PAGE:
BLUETT (BLEWETT), John (1603-1634), of Holcombe Rogus, Devon

Published in The History of Parliament: the House of Commons 1604-1629, ed. Andrew Thrush and John P. Ferris, 2010
Available from Cambridge University Press



Family and Education

b. 31 Aug. 1603, 1st s. of Arthur Bluett (d.1612) of Holcombe Rogus and Jane, da. and h. of John Lancaster of Bagborough, Som.1 educ. Wadham, Oxf. 1619.2 m. Elizabeth, da. of Sir John Portman, bt., of Orchard Portman, Taunton, Som., 8da. (4 d.v.p.). suc. gdfa. 1615. d. 28 Nov. 1634.3

Offices Held

?Commr. swans, W. Country 1629,4 j.p. Devon 1632-d.,5 commr. sewers 1633;6 feoffee, Tiverton g.s. 1633.7


The Bluetts traced their pedigree back to an early medieval earl of Salisbury, though the veracity of this claim is difficult to determine. They came to prominence first in Somerset, providing knights of the shire in at least four Parliaments during the 1300s. However, during the following century they acquired by marriage the Devon manors of Holcombe Rogus and Wobernford, respectively nine and three miles from Tiverton.8 Bluett’s grandfather Richard confirmed the family’s strong ties with Tiverton in 1599, when he became a feoffee of the trust to build a free grammar school.9 In the early seventeenth century the Bluetts’ local standing was also boosted by their friendship with the Fraunceis family, who had similar property interests, and likewise supplied a Tiverton Member during this period.10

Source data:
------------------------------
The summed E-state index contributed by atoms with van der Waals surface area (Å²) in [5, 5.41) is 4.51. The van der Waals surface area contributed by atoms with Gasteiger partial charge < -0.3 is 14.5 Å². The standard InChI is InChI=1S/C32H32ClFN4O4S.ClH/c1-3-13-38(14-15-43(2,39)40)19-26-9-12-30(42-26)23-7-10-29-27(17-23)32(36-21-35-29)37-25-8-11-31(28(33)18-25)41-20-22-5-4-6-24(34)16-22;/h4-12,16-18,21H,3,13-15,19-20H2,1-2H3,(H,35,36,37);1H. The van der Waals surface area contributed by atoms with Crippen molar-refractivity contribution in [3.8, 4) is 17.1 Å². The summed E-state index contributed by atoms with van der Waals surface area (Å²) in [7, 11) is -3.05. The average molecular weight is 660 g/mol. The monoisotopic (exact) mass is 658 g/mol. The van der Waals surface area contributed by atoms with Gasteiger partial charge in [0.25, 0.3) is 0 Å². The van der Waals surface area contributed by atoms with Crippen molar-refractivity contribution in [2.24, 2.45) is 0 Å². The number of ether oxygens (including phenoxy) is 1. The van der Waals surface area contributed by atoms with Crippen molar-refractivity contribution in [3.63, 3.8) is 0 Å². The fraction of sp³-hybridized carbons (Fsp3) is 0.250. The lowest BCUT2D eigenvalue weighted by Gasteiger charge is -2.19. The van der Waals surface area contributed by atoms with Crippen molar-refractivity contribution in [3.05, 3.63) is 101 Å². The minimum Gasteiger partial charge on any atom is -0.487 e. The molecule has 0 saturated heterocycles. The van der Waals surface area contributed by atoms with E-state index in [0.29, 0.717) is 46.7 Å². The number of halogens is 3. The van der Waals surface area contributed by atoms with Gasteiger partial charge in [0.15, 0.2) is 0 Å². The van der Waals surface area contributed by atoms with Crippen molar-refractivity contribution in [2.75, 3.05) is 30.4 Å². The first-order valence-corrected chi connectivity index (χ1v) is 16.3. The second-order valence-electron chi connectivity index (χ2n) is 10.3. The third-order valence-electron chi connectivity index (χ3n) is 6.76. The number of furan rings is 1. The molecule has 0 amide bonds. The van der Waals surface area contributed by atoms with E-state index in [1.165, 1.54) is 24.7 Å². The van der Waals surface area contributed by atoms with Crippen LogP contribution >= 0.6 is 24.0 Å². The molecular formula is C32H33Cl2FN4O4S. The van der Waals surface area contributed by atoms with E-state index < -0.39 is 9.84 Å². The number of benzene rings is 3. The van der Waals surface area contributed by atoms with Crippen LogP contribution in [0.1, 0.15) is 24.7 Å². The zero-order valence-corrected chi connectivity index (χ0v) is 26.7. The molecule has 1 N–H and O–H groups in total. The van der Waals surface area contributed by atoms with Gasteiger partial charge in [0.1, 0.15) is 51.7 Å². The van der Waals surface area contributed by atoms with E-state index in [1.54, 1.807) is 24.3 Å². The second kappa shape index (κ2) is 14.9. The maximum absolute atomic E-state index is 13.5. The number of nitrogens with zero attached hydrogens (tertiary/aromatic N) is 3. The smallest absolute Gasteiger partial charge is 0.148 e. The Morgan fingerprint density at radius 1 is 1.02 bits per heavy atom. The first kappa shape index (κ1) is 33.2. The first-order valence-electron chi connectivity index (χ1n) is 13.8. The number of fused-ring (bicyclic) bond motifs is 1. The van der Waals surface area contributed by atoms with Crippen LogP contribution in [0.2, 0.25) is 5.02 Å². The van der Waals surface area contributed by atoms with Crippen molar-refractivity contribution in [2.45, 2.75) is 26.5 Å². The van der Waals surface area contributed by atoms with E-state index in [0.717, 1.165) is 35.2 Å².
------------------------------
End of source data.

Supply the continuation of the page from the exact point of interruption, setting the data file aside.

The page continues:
Bluett was aged only nine when his father died in 1612. Now heir to the family estates, which comprised 16 manors in Somerset, Devon and Dorset, he became a royal ward upon the death of his grandfather three years later. His sisters were entrusted to the care of their mother and her recusant second husband, but Bluett’s wardship was acquired by the fervently Protestant Arthur Chichester, lord deputy of Ireland.11 In 1628, four years after he came of age, Bluett was returned to Parliament for Tiverton, doubtless on the strength of his local landholdings. He had no known personal agenda in the Commons, and left no mark on its records. In 1633 he became a feoffee of Tiverton grammar school, at the same time as John Fraunceis*. Bluett died in November 1634, and was buried at Holcombe Rogus.12 Administration of his estate was granted to his wife, who also purchased the wardship of their daughters.13 In the absence of a male heir, Bluett’s property was divided between his four surviving daughters and his brother Francis, the latter being a royalist colonel who issued commissions from Holcombe Rogus in 1643. No further members of the family sat in the Commons.14

Ref Volumes: 1604-1629

Authors: George Yerby / Paul Hunneyball


  • 1. Vivian, Vis. Devon, 93-4.
  • 2. Al. Ox.
  • 3. Vivian, 93-4; E.S. Chalk, ‘Tiverton MPs’, Reps. and Trans. Devon Assoc. lxvii. 322; Sales of Wards in Som. 1603-41 ed. M.J. Hawkins (Som. Rec. Soc. lxvii), 8.
  • 4. C181/4, f. 3v.
  • 5. C231/5, p. 75; C193/13/2, f. 15.
  • 6. C181/4, f. 163v.
  • 7. P. Blundell, Donations of Benefactors to Free G.S. at Tiverton, app. i. p. xlii.
  • 8. Vivian, 92; OR; D. and S. Lysons, Devonshire, cxxxv, 252, 276.
  • 9. M. Dunsford, Historical Memoirs of Tiverton, 349.
  • 10. STAC 8/196/20; Devon RO, 49/13/1.
  • 11. Sales of Wards, 87-90; APC, 1615-16, p. 621.
  • 12. Vivian, 94.
  • 13. PROB 6/15, f. 71; Sales of Wards, 8-10.
  • 14. Lysons, p. cxxxv; Vivian, 94; Devon RO, 822M/01.